Marrero Sánchez: In scenes of her traveling in the car, we were using the natural resources of the sun, so you have to be open in terms of whether you have to go this way or that way [to capture the sunlight.] It’s the sun that decides. That shot was another form of improvisation with the lead actress, working with the big object of this car. It’s an old car, with that broken piece of crystal; you have the symbolism of something broken in the car, and Isel improvised toward that.

Filmmaker: Can you discuss further your collaboration with Isel Rodríguez, particularly around exploring Noelia’s motivations for returning to Vieques?

Marrero Sánchez: We worked toward remembering, in every single shot, that she was feeling pain. That’s attached to the sickness; colon cancer produces a lot of pain. It was a constant reminder to her—every single day, in every single location, in every single shot—that elements of pain, but also elements of self-determination, were the main theme of the film. Noelia really wants her freedom. She doesn’t want to get any more treatment. She wants to be able to express her self-determination for the end of her days. Isel is very well-connected to Vieques, and the grandmother of her two daughters is from there and lives there. So, for her, it was very natural to relate to a story of women from Vieques. That was very evident for me in terms of her work. Being able to express as she did has to be because of her sensitivity to the topic of the film. It was easy for her to see herself as a woman from Vieques.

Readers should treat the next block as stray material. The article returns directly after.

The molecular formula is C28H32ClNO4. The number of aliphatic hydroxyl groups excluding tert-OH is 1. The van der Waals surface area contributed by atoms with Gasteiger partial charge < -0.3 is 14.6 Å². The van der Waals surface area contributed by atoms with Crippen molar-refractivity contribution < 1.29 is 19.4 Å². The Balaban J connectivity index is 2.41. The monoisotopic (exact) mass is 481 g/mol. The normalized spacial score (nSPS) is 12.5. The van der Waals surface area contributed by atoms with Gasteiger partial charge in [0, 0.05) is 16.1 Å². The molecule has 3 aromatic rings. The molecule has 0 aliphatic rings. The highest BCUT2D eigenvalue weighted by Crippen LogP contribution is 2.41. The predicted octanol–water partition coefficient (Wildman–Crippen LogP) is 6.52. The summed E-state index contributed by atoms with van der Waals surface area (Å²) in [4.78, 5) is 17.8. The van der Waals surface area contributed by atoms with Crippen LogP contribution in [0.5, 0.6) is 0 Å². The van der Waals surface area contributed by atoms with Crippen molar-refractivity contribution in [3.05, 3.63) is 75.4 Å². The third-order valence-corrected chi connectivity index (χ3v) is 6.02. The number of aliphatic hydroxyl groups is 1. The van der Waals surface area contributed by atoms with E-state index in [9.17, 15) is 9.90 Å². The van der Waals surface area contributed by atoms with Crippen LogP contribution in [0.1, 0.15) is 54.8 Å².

Filmmaker: As one final question, the longest-standing Latina-led organization in the United States, Mujeres Latinas en Acción, is based in Chicago and recently selected you to create a feature-length documentary about its history. Would you mind sharing a bit about that upcoming project?

Marrero Sánchez: I live between Hyde Park in Chicago and San Juan in Puerto Rico, so I was happy to be selected for that. It’s an honor. For their 50th-year anniversary, Mujeres Latinas en Acción commissioned a documentary that can relate to their history but also relate to its necessity today for Latina women. This organization works closely with Latina women, promoting resources for avoiding violence and abuse. They promote services for victims of domestic violence as well. They have a program for the development of entrepreneurship so Latina women can develop their skills, open businesses, and get economic independence from their abusers. 

It’s been a very important organization, led by Latina women, for 50 years. They started in an informal way, but they’ve grown rapidly. They have many programs to support Latina women. I want to work with their archives for the documentary. We’ve been working on the digitization of these archives in order to evaluate the material. I want to develop a story focused in part on the voices of participants. I’m going to follow some of the participants and try to talk about how this institution impacts their lives. There are women, now business-owners, who were victims of domestic violence, many years ago. Thanks to Mujeres Latinas en Acción, they completed the whole circle to recover from it. There are so many stories of success from the programs of Mujeres. I also want to explore the voices of the founders and the voices of those joining today this organization that is so relevant for everyone in Chicago.